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I have the following problem in Java: I have a base class and a derived class and I have a method in the base class. When I call the Base's foo method through Derived I want to get the Derived's class. The foo method can be generic if it can be done that way.

class Base
{
    static void foo()
    {
        // I want to get Derived class here
        // Derived.class
    }
}

class Derived extends Base
{
}

Derived.foo();

Thanks for your help!

David

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I'm not sure this is doable at all, not with static methods the way you've done it. –  Louis Wasserman Feb 1 '12 at 0:27
2  
"I want to get the Derived's class" that seems a strange thing to do. For what reason? There might be a better way to solve your real problem –  Raedwald Feb 1 '12 at 0:27
    
I have a model called ActiveModel, and I want a Rails like interface to this, ex: List<Brand> brands = Brand.all(); and the Brand extends from ActiveModel (ActiveModel has the all function), right now I have to pass Brand.class to the all function to be able to generate an url for my resoruce eg: localhost/brands.json My aim to remove the Brand.class from List<Brand> brands = Brand.all(Brand.class) –  seriakillaz Feb 1 '12 at 0:28
2  
@seriakillaz Because Java doesn't have metaclasses, you can't really fake a Rails-like API correctly. Use separate DAO classes and their instance methods where Rails would use instance methods on the class object. –  millimoose Feb 1 '12 at 0:32
    
@seriakillaz: Inerdial is correct. Static methods in Java are not powerful enough to give you the behavior you describe. The normal way to implement this kind of thing in Java is to turn your Brand class into an instance object; then clients would call something like brands().all() where brands() is a method that returns an object that would behave like you want Brand to behave. –  Daniel Pryden Feb 1 '12 at 0:37

5 Answers 5

up vote 2 down vote accepted

That's not the way that static methods work. You'll have to implement Derived.foo(), do whatever it is that's special to Derived, and that method then calls Base.foo(). If you really need the type information, you could create Base.foo0(Class klass).

But to be honest, any static method that needs to know that type of the class that it's invoked on should probably be an instance method.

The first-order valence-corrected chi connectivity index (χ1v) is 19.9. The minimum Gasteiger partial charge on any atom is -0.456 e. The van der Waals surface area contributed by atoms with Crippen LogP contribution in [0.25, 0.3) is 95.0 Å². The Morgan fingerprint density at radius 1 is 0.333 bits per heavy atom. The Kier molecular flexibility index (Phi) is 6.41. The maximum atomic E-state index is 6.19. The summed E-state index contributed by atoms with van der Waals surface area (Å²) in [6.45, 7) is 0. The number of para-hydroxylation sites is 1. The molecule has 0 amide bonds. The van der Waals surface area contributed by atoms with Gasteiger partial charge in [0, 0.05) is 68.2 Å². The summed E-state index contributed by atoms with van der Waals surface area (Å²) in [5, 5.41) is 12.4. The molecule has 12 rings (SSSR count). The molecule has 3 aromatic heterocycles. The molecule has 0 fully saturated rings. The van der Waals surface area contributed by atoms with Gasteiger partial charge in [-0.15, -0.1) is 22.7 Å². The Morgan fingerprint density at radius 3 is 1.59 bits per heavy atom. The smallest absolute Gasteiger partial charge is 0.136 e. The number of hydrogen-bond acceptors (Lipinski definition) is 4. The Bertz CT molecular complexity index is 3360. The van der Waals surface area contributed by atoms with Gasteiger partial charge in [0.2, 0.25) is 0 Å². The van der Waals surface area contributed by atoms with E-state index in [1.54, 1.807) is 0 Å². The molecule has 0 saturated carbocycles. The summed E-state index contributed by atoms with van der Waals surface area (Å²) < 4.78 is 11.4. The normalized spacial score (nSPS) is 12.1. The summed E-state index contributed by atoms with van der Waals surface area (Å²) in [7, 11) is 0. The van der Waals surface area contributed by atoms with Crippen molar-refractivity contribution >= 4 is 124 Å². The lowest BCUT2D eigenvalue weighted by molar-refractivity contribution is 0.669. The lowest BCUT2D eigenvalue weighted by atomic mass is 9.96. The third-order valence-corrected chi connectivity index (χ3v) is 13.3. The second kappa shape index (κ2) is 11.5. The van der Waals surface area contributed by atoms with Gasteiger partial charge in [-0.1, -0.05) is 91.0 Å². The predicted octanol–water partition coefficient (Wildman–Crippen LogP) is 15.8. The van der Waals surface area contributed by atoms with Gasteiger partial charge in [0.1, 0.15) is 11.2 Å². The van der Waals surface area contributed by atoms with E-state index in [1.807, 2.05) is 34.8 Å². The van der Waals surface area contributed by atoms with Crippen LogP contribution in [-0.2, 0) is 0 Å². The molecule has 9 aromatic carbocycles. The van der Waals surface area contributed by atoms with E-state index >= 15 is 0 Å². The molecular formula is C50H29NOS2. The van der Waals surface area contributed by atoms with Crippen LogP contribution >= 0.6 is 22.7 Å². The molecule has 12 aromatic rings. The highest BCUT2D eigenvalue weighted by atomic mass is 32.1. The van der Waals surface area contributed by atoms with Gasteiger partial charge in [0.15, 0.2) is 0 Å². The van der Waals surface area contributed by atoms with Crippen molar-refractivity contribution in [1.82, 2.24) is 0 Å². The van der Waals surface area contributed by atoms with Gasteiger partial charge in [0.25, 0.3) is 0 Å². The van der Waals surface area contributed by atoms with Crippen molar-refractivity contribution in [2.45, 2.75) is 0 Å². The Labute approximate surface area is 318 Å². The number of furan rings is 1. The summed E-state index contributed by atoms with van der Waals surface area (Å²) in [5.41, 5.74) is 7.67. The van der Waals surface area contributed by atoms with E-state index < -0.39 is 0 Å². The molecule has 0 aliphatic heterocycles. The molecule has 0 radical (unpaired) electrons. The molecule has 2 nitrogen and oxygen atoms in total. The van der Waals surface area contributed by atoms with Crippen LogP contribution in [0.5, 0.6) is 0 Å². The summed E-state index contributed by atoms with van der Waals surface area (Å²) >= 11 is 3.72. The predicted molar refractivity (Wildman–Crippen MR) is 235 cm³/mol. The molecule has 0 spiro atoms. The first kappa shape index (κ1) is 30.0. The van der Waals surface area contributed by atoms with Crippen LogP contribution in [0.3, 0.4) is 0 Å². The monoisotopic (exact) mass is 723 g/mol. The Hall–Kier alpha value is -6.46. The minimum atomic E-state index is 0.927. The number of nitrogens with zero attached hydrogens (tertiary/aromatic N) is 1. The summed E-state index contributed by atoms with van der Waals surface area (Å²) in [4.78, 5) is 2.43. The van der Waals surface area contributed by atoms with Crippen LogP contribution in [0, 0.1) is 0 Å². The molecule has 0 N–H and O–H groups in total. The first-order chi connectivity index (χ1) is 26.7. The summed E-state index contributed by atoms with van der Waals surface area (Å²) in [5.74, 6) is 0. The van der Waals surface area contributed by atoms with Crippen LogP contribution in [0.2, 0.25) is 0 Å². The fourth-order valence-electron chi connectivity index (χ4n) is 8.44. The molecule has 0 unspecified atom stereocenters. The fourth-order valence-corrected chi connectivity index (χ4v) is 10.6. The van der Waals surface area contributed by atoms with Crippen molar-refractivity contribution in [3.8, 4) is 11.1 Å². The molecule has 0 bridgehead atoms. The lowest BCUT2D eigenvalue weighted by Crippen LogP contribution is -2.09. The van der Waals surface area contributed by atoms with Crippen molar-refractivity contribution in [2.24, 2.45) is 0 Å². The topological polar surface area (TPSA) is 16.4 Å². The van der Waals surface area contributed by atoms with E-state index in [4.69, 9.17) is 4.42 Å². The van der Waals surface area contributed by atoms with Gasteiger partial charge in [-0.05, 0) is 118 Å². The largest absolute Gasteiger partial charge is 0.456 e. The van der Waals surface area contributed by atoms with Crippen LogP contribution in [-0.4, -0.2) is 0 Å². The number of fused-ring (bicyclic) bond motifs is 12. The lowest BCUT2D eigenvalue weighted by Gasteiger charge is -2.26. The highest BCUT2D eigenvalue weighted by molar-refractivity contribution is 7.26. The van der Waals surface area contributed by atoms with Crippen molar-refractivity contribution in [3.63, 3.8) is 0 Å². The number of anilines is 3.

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Yeah, actually this is the way I worked around this problem first –  seriakillaz Feb 1 '12 at 0:34

Well, the caller of Derived.foo() knows what they are calling, so you could alter your methods thus:

class Base
{
    static void foo(Class< T > calledBy)
    {
        // I want to get Derived class here
        // Derived.class
    }
}

class Derived extends Base
{
}

Derived.foo(Derived.class);
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static methods are not inheritated. Static methods with the same signature can only hide similar methods in the superclass. This means that you never will see the result you probably want - you always exactly know the enclosing class. It is never possible that the static method is somehow "within" another class. So it is just impossible to produce the desired result. Calling a static method from a subclass or an instance is a bad idea for this reason as it just hides the real class. (IDEs and static code analysis tools can mark or correct this.)

Sources:

So what works with inherited methods does not work with static methods that are not inherited.

class Base {
    static void foo() {
        // Only the static context is available here so you can't get class dynamic class information
    }
    void bar() {
        System.out.println(getClass());
    }
}
class Derived extends Base {
}
class Another extends Base {
    static void foo() {
         // No super call possible!
         // This method hides the static method in the super class, it does not override it.
    }
    void bar() {
         super.bar();
    }
}

Derived derived = new Derived();
derived.bar(); // "class Derived"
Base base = new Base();
base.bar(); // "class Base"

// These are only "shortcuts" for Base.foo() that all work...
derived.foo(); // non-static context
Derived.foo(); // could be hidden by a method with same signature in Derived 
base.foo(); // non-static context

Base.foo(); // Correct way to call the method

Another a = new Another();
a.foo(); // non-static context
Another.foo(); 

Is it good idea that the language allows this? - Hm. I think it is telling that IDEs and code analysis tools warn and can even correct this automatically.

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Not possible, Derived.foo() will simply give code for Base.foo().

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Derived.foo();

This will go to foo defined in Derived, if one is defined there:

class Base {
    static void foo() {
    System.out.println("Base");
    }
}

class Der extends Base {
    static void foo() {
    System.out.println("Der");
    }
}

class Check {
    public static void main(String[] args) {
    Base.foo();
    Der.foo();
    }
}

When I run it:

javac -g Check.java && java Check 
Base 
Der

So what is your question? If you to require that each derived class implement foo that is not possible to enforce in Java.

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The question was: Not having Derived.foo but still get Derived as classname in foo, like in non-static methods. –  Hauke Ingmar Schmidt Feb 1 '12 at 1:28
    
Can you give an example? I don't think so... –  Miserable Variable Feb 1 '12 at 7:15
    
Me? Sorry, I don't think I get your question. The example in the question shows what the OP wants, but it is impossible. –  Hauke Ingmar Schmidt Feb 1 '12 at 8:18

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